Despite significant progress in the characterization of Vif-induced defects of HIV virions, the molecular mechanism of Vif-regulated viral infectivity remains unclear. One of the critical yet unresolved issues is from what cellular—or viral—compartment Vif exerts its activity. Even though previous studies have clearly identified Vif within HIV virions (10
), its functional relevance has been questioned. Unlike Vpr, which is packaged into HIV particles through an interaction with the p6 component of Gag (12
), packaging of Vif was thought to be nonspecific (10
). In addition, the relatively low abundance of Vif in virions, which in some reports approached the limit of detection (70
), and the notion that levels of Vif packaging can vary depending on the intracellular expression level without affecting viral infectivity have led to the suggestion that virion incorporation of Vif may not be necessary for Vif function (56
Our data clearly demonstrate the presence of significant amounts of Vif in viruses irrespective of whether the viruses were derived from permissive HeLa cells or restrictive H9 cells. Packaging of Vif is, in fact, specific and is sensitive to mutations in Vif and dependent on the viral nucleocapsid protein as well as viral genomic RNA. Several lines of evidence support this conclusion. First, mutations in the nucleocapsid zinc finger domain reduce Vif packaging to background levels (Fig. ). Second, removal of an RNA packaging signal on the viral genomic RNA abolished packaging of Vif (Fig. ). Third, detergent extraction of HIV virions demonstrates that, in contrast to the viral envelope (gp41), matrix (MA), and capsid (CA) components, which are highly sensitive to detergent extraction, Vif and integrase were insensitive to detergent treatment (Fig. ). Interestingly, while both reverse transcriptase and nucleocapsid proteins were found to be partially sensitive to detergent extraction (Fig. and data not shown), the active reverse transcription complex capable of directing the synthesis of (−)ssDNA was completely resistant to detergent extraction. Despite the fact that more than 70% of NC and reverse transcriptase were removed by detergent treatment, synthesis of (−)ssDNA in our in vitro assay was equally efficient in untreated and detergent-treated virus preparations, indicating that the integrity of viral reverse transcription complexes were not affected by detergent extraction of viral components. This suggests that the reverse transcriptase and NC molecules released by detergent treatment either constitute excessive amounts of these proteins in virions not tightly associated with reverse transcription complexes or reflect the release of these proteins from defective viral particles.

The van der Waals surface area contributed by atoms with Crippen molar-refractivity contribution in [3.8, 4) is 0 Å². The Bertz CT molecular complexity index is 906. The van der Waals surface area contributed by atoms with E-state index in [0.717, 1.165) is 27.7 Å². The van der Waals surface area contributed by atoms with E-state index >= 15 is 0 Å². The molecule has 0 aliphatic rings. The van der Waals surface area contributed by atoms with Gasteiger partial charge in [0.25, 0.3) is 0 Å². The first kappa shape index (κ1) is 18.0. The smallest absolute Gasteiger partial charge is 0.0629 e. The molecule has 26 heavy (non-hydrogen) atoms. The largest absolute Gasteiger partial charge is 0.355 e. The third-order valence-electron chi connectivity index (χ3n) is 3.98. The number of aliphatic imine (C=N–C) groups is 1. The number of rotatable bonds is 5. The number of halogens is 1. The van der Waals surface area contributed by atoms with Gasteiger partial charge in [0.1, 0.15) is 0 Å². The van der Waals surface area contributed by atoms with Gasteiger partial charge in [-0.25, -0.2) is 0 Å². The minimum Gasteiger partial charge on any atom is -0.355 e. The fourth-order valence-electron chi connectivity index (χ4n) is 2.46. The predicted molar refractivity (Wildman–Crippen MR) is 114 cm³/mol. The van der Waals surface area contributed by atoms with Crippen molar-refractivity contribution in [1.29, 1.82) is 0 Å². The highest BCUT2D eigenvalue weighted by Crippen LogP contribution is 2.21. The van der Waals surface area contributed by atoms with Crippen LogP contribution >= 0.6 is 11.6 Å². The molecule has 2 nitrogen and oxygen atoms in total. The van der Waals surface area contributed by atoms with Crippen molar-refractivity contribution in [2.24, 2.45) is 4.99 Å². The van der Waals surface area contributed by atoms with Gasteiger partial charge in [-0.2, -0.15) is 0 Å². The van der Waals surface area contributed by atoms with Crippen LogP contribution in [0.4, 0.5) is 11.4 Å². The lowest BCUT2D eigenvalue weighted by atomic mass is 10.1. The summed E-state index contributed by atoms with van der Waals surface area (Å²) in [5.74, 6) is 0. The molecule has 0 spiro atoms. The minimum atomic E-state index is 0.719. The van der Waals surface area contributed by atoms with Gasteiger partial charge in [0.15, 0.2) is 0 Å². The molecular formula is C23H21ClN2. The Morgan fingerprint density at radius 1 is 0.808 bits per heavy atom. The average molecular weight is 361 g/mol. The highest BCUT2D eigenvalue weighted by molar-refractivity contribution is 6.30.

Viral genomic RNA was also found to be resistant to detergent extraction. This is evidenced by the absence in the soluble fractions of detergent-treated virions of a 354-base reverse transcriptase product directed by the internal Z85 primer (Fig. A, compare lanes 1 and 2 with lane 3). While our data are consistent with a previous report demonstrating the impact of deletions in the NC zinc finger domain on packaging of Vif into virions in a recombinant baculovirus system (33
), our observation that Vif is more resistant to detergent extraction than NC or reverse transcriptase as well as the absence of Vif in C-Help virus preparations, is more consistent with an association of Vif with viral genomic RNA rather than (or in addition to) NC. Our data therefore clearly show that Vif is not a soluble component of virions, is not attached to the outside of virions, and is not attached to the viral envelope. Packaging of Vif through a nonspecific mechanism such as passive diffusion is thus unlikely.
In agreement with a previous study (56
), we found that the absolute amounts of Vif packaged into virions were affected by the intracellular expression levels (not shown). However, the relative amounts of virion-associated Vif appeared to be rather constant and amounted to about 12.5% of total Vif. This expression level-dependent export of Vif might explain the differences reported in the literature for the number of Vif molecules packaged per virion (10
). While point mutations in various regions of Vif were not found to affect its packaging (10
), we observed that larger deletions near the N terminus and in the center of the protein had a severe impact on Vif packaging. Deletion of an N-terminal segment in VifΔD (residues 23 to 43) doubled its packaging efficiency to 23% (Fig. ). This deletion was found to increase the intracellular solubility of Vif, presumably by reducing its reported interaction with vimentin (34